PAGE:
Director: Shakti Samanta
Music: RD Burman Lyrics: Anand Bakshi
Duration: 139 minutes
By the early 1970’s there were no hotter stars
than Rajesh Khanna and Zeenat Aman in the business and one expects romantic
fireworks in their pairing here, but it never quite erupts into more than
a mild sizzle. Rajesh was one of the last of the quiet wistful romantics
that were the fiber of Bollywood heroes in the 1950’s and 60’s. They tended
to be urbane, poetic, gentlemanly and somewhat passive in those days –
but exactly what young women in the audience found to be desirable as good
material for husbands. Those days were coming to an end though and a more
masculine hero was on its way with stars like Dharmendra and Amitabh Bachchan
beginning to take center stage with more action oriented rough hewed personas.
Interestingly, a similar thing was occurring in Hong Kong film with the
scholarly effete male leads making way for a more hard edged action male
hero. Soon Zeenat was to become a mainstay in the arms of Amitabh in numerous
films and actors like Rajesh were shunted to the side. While watching this
film, one can almost feel the frustration some in the audience must have
had in the passive victimized character that Rajesh plays and found themselves
wanting someone who would fight back with his fists ala Amitabh.
The film begins with a young woman dressed fashionably
in high boots and a lime green raincoat rushing into a small out of the
way train station to buy a ticket to Bombay. Sonia (Yogita Bali) just misses
the train and asks the stationmaster Rohit (Rajesh Khanna) if he can lock
her briefcase in the station safe and he does so. Since the next train
will not be until the next morning, he also offers her his modest home
to sleep in where she will be safe while he remains working in the station.
Later she calls him to ask for cigarettes and hopes that he doesn’t think
her a wanton woman for smoking and they get into a conversation that brings
old memories back to Rohit like a shot to the head. He tells Sonia that
he is married but his wife no longer lives with him and describes her as
“a fragrance that lingers but cannot be possessed” and as he lights her
cigarette, he muses “Unlike a cigarette that gets burnt, love burns the
lover”. Depressed and broken on the pillar of love, his mind flashes
back in time.
Rohit is a carefree young man just out of school
and looking to make his way in the world, but coming from a lower middle
class family with no social connections he has few prospects and few hopes.
Driving along a country road in a reddish orange jumpsuit that matches
the color of his motorcycle, he gets into a flirting duel with a beautiful
woman behind the steering wheel of her convertible. He quickly falls victim
to her stunning looks and her English phrases such as “Oh shut up” and
“You stupid old so and so” and when it turns out they are going to the
same wedding ceremony he sings her a song that wins her heart. That old
Bollywood bugaboo raises its ugly head though – she is the daughter of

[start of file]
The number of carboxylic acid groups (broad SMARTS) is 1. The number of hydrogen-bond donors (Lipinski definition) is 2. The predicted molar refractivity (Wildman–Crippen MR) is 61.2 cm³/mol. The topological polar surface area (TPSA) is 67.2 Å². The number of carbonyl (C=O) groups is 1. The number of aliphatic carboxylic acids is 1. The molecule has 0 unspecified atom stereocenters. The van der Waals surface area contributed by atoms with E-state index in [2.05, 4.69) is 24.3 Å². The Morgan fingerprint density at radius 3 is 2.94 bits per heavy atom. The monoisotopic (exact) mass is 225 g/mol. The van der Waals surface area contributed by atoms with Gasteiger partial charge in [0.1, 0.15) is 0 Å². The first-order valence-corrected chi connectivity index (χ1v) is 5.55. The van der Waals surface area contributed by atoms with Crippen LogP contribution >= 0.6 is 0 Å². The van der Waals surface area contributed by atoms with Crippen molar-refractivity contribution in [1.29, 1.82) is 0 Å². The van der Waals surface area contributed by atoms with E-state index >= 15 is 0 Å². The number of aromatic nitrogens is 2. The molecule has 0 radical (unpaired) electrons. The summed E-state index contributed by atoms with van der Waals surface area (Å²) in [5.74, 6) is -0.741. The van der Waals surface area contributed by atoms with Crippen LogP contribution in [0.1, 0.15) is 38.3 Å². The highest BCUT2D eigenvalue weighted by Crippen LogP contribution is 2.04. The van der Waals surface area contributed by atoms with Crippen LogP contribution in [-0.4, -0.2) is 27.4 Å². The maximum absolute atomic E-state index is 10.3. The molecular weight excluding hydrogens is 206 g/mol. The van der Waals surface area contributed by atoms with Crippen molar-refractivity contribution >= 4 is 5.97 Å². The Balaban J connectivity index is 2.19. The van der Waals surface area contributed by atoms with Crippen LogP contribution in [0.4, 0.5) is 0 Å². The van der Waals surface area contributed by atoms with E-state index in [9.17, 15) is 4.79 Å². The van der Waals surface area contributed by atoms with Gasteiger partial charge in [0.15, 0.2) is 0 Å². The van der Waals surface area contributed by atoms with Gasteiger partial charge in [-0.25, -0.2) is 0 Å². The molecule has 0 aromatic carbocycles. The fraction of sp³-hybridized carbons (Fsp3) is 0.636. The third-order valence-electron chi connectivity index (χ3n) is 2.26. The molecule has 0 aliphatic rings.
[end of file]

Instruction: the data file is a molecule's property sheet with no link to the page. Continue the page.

a wealthy father with vast landholdings and she has a lecherous widowed
brother-in-law (the always vile Prem Chopra) who wants her and the inheritance.
Rashmi (Zeenat) is able to get a job for Rohit working for the brother-in
–law, Mr. Moti, but when he discovers that money is missing and that Mr.
Moto is likely responsible he is framed for attempted rape by the lovely
Bijli (Chandra Sekhar) and is horsewhipped and thrown out of town as Rashmi
looks on in silence.
She soon learns the truth though and rather than
telling her father what’s going on she jumps on the train with Rohit and
they do a mini-Dil Se by singing and dancing on the top of the moving train.
Life is good. Love is good. They get married. She sings and dances in her
nightgown in the rain thus speeding up male heartbeats all over the world.
She cooks badly in an adorable polka-dotted dress. What could go wrong?
Money, that’s what. Rohit has a mid-level job in a publicity firm working
for the hideously dressed badly color co-coordinated Mr. Puri (Madan Puri)
and brings home a measly 400 rupees a month – barely enough to pay for
her fingernail polish and mascara and certainly no more polka-dot dresses
in her future. So she decides to become a model – not just a model – but
the biggest model in Bombay – the talk of the town with men ogling her
with lust in their loins. This doesn’t sit well with Rohit and things quickly
go downhill and he soon finds himself alone and trying to escape his past
and his heavy heart by banishing himself to the hinterlands – and he soon
finds himself framed yet again – this time for murder!
None of this is particularly compelling and the
lovers don’t have much chemistry together except during the throbbing rain
dance duet. For Zeenat fans though there is plenty to enjoy as she looks
great and has lovely fashion sense for all occasions. The same can't be
said for the men in the film and one can only hope and pray that these
clothes fashions never make a comeback! The music from RD Burman is as
usual quite good with a couple standout songs to the voices of Lata, Asha
and Kishore. The character of Rajesh is just a bit of a sullen sod and
he never really fights back – he is the antithesis of the soon to come
“angry young man” – perhaps the “somber young man” - he acts as if this
is his fate in the world because he wasn’t born privileged and so accepts
it with a kick me in the pants look on his face. Bring on Amitabh, who
would have shot Mr. Moti with a smile on his face, had Zeenat over his
knee and begging for more and strung up the men who try and frame him.
My rating for this film: 6.0